Buffalo Dreams
by Sean Laughney

First Night: It's morning and I'm restless being in the house. There are only a few buffalo grazing in the distant:

It was still quite cold in early March. In fact, when I finally got out that morning I could view my breath as it crystallized and blew back into my face. Snow can fall quietly at night, sometimes even muffling the sounds of the predator and prey that normally keep me up. This is O.K., because I really don't want to know what's going on outside during the night. So, all that white outside my window was a welcome sight that day. I stood with my coffee, watching the few buffalo out on the plains. I was pretty sure they couldn't see me through the window. Other than the grazing buffalo, the snow looked untouched and pure. I felt the urge to go out and tramp through it before someone else ruined it all. That's when I pulled on a pair of boots and decided to walk down to the frozen river bottom.

Second Night: I'm walking. I'm mostly looking down into the snow as I walk. The fur edges of the parka's hood create a frame around everything. I can hear myself breathing and the crunch crunch crunch of my steps through the snow:

The snow fall was only a few inches, but enough to push down what was left of the short blue grass below. It's easy for the buffalo to push the snow aside to get at the morsels underneath. They looked up (showing me their snow covered noses) as I walked, their big brown eyes not changing expression. I'm no threat. The light snow made a pattern of rolling waves heading out forever. It looked like the large quilted down comforter that I fluff over my bed. As I walked, I could see the snow was not as untouched as it looked from the window. Critters, large and small, had crossed the plains all night, doing whatever it is they do while I try to sleep. I am able to identify (with tolerable accuracy) the tracks of many animals common to this area, but couldn't venture any guesses that morning. The tracks were only patterns of dents meandering in all directions. The best I could do was organize them by number and size. Most were already several hours old.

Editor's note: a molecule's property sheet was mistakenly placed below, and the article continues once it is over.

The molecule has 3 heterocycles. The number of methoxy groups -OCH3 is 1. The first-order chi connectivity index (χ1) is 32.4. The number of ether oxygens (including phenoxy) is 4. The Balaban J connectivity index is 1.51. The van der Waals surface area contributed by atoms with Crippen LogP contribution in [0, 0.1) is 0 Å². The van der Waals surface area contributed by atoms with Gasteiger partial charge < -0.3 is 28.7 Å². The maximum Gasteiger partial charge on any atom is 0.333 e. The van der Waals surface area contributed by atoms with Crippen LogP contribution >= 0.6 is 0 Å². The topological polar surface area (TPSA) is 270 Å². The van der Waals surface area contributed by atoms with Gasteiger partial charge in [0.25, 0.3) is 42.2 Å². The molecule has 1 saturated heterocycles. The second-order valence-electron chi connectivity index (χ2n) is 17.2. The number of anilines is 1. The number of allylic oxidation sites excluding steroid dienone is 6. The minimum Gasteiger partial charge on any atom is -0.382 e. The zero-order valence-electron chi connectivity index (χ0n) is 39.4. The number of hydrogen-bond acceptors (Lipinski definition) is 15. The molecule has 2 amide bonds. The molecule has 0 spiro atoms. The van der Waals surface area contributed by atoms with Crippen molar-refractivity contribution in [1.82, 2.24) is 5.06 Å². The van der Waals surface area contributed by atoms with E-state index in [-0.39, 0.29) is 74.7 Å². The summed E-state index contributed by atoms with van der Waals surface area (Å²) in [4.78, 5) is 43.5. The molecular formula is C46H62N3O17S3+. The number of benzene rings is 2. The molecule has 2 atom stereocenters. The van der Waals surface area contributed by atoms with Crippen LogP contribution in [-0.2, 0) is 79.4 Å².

Third Night: I'm standing at the frozen river bottom:

There is a small clearing where the river is only 75 yards wide. Solid ice still covered the river at this point providing an easy crossing to the opposite bank. There is a 4 foot embankment on the other side, on top of which a grove of cottonwood trees grows.

I was looking at those trees when I heard the most terrific screech and thunk from beyond. After that, quiet again. Then, without warning, one - two - three buffalo appeared from the grove, down the small embankment and, quickly, across the ice towards me. I fell to the ground, so startled, and moved behind a large boulder to my left. What the hell? That ice must be pretty thick. Soon, five more buffalo followed onto the ice, their eyes wide and wild. Then I clearly heard wolves from in the cottonwoods, but couldn't see them. The first three buffalo were safely across and making their way up onto the plains behind me when one from the second group fell straight through the ice at mid-river. He disappeared instantly, the water running rapidly 12 to 15 feet deep at that point. Another followed through the ice, but this time in (what appeared to be) slow motion. How strange to have these thousand pound beasts be here one moment and gone the next. The ice doesn't open up again for a mile down river. The remaining buffalo gathered calmly behind me. Did they notice the disappearance of their two friends, mates, siblings, parents? If they cared, it was in some silent-but-strong buffalo way that wasn't very apparent to me. Buffalo aren't very demonstrative.

Fourth Night: It's early Spring and I'm about 12 miles down river. There are still some great chunks of ice floating by:

There is a bend in the river where I found the twisted remains of hundreds of buffalo that fell through the ice. All of them rumpled together as if attracted to this single spot. Their matted brown fur melted together and bleeding into one unclear image. They no longer had eyes and it was difficult to see a feature that allowed me to pick out individual, discreet animals. Many wolves live near by and they appeared fat with thick coats. The wolves don't move away easily and are not concerned with my presence. I'd cross the river and pass on the opposite bank but the current was too strong and the water far too cold. The Indians believe that a great spirit within the buffalo can be transferred so as to live on, but I'm not sure. Looking at the buffalo and the wolves, I am convinced that this life is not a rehearsal for another, better life. So, I step carefully over the flat slippery stones.

Published May 7, 1997
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